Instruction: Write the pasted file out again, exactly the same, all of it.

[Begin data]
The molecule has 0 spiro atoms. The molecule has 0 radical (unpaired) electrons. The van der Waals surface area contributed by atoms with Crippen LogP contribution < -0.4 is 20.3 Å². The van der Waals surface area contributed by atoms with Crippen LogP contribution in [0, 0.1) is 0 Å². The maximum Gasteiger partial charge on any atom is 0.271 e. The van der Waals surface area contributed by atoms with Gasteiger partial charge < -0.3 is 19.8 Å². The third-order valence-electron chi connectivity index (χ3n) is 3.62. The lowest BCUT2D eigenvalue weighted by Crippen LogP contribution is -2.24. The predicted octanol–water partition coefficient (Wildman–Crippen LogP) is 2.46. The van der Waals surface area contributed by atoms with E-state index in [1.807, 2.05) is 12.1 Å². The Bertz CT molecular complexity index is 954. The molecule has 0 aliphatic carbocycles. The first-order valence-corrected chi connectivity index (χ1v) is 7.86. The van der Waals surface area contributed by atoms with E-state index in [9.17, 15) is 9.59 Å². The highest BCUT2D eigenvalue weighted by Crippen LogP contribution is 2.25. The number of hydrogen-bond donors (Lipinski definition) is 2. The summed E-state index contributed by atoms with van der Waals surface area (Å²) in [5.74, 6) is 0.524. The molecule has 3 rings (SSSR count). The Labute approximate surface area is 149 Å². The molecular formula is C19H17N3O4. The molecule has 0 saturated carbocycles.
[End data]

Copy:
The molecule has 0 spiro atoms. The molecule has 0 radical (unpaired) electrons. The van der Waals surface area contributed by atoms with Crippen LogP contribution < -0.4 is 20.3 Å². The van der Waals surface area contributed by atoms with Crippen LogP contribution in [0, 0.1) is 0 Å². The maximum Gasteiger partial charge on any atom is 0.271 e. The van der Waals surface area contributed by atoms with Gasteiger partial charge < -0.3 is 19.8 Å². The third-order valence-electron chi connectivity index (χ3n) is 3.62. The lowest BCUT2D eigenvalue weighted by Crippen LogP contribution is -2.24. The predicted octanol–water partition coefficient (Wildman–Crippen LogP) is 2.46. The van der Waals surface area contributed by atoms with E-state index in [1.807, 2.05) is 12.1 Å². The Bertz CT molecular complexity index is 954. The molecule has 0 aliphatic carbocycles. The first-order valence-corrected chi connectivity index (χ1v) is 7.86. The van der Waals surface area contributed by atoms with E-state index in [9.17, 15) is 9.59 Å². The highest BCUT2D eigenvalue weighted by Crippen LogP contribution is 2.25. The number of hydrogen-bond donors (Lipinski definition) is 2. The summed E-state index contributed by atoms with van der Waals surface area (Å²) in [5.74, 6) is 0.524. The molecule has 3 rings (SSSR count). The Labute approximate surface area is 149 Å². The molecular formula is C19H17N3O4. The molecule has 0 saturated carbocycles.